Jean Deptolla is the assistant coordinator of the vision department at NIA. She says, over the years, the sorts of students they serve have changed. It used to be more focused on blind students or those with severe physical issues with their eyes. Now, they’re seeing more and more kids with impairments within their visual pathway.

“The number of children that we are identifying that have vision disabilities that impact their ability to access their curriculum has just exploded," she said, "because we're better at finding them."

Deptolla says just because they’re helping more students, doesn’t mean they’ve also increased the number of vision teachers. She says there’s a severe shortage of vision teachers, not just in Illinois, but throughout the country.

“There are teachers in other states that are serving 50-60 kids and driving the entire state," she said. "We're a little bit luckier in Illinois, but we don't have enough teachers just to serve kids."

In Illinois, vision teachers like Perkins say the shortage gets worse as you get further downstate.

“They need people so bad," he said. "I know that positions go unfilled.”

And even though they’re a bit “luckier” in northern Illinois, it doesn’t mean staffing is sufficient. Deptolla says they’re identifying new students all the time. They can’t find them fast enough. They’re still identifying some kids late because of the pandemic. They have enough teachers right now, but that could change any day.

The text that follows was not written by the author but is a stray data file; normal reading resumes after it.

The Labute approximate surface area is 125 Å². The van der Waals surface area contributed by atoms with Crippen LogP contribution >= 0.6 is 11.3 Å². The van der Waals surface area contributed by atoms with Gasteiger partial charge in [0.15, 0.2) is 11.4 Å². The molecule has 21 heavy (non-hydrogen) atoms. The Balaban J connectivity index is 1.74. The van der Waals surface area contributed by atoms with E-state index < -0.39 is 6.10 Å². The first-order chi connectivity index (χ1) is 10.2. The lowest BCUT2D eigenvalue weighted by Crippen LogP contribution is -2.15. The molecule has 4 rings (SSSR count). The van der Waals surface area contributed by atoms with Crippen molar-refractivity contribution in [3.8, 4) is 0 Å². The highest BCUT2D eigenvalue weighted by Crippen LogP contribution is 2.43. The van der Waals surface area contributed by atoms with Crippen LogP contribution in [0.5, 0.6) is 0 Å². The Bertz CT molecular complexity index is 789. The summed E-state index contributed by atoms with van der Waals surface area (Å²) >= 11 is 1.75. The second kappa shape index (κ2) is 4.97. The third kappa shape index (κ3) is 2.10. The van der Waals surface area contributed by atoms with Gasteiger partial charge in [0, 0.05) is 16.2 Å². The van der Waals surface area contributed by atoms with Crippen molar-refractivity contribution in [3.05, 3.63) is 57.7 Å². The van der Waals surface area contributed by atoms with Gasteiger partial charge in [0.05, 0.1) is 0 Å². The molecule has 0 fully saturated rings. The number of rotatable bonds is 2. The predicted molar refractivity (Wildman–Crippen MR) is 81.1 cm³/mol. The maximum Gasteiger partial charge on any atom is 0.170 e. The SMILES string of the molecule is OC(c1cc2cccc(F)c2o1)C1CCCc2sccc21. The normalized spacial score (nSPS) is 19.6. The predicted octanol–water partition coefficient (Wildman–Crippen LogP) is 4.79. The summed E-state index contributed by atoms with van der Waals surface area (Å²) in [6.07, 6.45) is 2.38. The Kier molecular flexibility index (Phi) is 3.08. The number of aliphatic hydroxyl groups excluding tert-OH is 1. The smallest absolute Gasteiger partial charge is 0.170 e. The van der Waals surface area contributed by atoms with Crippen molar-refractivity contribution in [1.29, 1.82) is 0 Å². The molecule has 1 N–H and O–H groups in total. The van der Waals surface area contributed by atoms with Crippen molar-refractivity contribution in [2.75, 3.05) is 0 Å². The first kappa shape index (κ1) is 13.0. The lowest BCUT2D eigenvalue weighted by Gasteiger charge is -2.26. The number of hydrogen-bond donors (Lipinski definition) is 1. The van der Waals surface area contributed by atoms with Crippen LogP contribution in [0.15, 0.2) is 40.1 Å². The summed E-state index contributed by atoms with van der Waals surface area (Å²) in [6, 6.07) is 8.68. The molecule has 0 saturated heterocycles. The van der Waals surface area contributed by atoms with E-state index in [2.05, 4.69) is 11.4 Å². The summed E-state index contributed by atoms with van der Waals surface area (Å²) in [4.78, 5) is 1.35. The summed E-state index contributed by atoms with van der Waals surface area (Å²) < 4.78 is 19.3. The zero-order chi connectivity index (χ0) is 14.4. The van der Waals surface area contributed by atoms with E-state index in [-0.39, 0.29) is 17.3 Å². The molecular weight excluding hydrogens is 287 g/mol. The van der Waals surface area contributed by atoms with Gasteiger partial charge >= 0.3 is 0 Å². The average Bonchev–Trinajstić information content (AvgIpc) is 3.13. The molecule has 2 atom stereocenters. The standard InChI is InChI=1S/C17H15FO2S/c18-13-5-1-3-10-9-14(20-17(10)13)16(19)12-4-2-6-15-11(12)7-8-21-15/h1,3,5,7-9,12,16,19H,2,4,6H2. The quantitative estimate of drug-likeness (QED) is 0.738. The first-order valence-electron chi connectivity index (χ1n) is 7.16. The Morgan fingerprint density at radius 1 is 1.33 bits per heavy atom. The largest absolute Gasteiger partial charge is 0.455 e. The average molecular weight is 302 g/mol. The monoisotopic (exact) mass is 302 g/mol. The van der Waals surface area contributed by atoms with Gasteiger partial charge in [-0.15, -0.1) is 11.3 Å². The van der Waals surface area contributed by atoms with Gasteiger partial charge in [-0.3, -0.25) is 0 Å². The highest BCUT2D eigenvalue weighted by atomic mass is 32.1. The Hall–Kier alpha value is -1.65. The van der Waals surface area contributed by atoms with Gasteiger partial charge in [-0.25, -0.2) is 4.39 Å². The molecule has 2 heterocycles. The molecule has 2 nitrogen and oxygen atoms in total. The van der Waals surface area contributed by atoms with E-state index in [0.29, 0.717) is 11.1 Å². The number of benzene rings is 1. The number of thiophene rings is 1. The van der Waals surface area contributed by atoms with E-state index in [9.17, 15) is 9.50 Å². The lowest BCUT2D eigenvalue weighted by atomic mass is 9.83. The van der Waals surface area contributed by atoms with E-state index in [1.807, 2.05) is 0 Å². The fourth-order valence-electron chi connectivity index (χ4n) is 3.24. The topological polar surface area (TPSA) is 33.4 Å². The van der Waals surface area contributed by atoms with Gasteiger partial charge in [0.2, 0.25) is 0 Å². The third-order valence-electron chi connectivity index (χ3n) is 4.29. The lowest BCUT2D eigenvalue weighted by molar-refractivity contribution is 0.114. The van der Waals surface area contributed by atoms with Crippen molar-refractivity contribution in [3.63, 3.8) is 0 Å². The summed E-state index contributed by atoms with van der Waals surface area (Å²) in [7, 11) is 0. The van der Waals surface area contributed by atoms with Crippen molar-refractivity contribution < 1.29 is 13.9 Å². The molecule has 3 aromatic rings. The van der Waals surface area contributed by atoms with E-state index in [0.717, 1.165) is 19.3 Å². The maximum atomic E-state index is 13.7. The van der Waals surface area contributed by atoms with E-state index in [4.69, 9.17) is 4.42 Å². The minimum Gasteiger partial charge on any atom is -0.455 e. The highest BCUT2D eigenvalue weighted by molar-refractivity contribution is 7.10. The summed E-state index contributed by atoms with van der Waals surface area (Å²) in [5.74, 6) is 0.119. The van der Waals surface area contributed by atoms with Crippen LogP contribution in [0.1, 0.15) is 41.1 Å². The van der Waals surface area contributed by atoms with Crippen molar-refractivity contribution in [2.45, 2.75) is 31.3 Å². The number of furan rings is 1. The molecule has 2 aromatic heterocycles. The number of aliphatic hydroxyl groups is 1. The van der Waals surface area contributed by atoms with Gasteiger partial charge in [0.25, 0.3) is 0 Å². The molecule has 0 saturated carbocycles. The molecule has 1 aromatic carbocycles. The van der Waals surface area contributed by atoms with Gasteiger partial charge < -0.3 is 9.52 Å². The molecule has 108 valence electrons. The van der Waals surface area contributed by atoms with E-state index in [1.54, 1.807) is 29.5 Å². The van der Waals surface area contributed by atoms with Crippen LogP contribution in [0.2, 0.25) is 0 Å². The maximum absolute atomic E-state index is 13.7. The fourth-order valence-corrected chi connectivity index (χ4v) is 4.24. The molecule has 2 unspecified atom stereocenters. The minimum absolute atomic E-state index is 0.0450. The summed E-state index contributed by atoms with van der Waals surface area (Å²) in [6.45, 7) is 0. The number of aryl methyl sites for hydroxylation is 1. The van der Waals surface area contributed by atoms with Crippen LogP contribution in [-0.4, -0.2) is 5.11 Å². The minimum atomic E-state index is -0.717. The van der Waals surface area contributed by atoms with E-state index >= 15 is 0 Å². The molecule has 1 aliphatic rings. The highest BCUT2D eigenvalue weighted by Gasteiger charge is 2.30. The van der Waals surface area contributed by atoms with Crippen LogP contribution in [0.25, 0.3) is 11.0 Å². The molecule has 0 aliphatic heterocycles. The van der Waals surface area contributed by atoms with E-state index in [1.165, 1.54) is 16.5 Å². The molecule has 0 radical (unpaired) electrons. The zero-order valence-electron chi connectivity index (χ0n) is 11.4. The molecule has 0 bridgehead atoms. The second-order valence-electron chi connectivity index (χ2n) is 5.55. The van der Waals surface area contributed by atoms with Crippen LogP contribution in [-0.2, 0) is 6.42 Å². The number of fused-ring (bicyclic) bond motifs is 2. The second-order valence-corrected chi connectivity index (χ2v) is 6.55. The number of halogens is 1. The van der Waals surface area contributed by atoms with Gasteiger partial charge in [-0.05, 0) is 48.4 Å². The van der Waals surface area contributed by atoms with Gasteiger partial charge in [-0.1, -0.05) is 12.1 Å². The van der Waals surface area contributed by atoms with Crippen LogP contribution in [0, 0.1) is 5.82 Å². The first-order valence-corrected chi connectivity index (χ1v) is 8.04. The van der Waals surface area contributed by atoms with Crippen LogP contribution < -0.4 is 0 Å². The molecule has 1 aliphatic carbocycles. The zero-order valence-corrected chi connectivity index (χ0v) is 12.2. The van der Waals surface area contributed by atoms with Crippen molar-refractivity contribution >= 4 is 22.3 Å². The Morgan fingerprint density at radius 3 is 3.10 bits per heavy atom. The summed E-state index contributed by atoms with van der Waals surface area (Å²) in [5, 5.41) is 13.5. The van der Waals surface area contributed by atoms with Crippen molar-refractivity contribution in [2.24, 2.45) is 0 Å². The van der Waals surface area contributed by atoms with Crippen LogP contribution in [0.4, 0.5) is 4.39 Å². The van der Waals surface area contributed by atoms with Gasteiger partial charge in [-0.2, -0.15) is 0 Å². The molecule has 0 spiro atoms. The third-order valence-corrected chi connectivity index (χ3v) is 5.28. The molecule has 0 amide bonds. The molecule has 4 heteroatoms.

“We are cutting it really close this year," she said. "I am a little concerned."

Next year, she says she needs to hire at least two or three more teachers, but there just aren’t any.

“I have a little one who's turning three in another school district. She's totally blind," said Deptolla. "She is ready to read Braille, she is already looking for the Braille on the page, and I don't have a vision teacher for her. And I'm not entirely sure what we're going to do, because there aren't enough people.”

Perkins knows what happens when teachers like her are stretched too thin.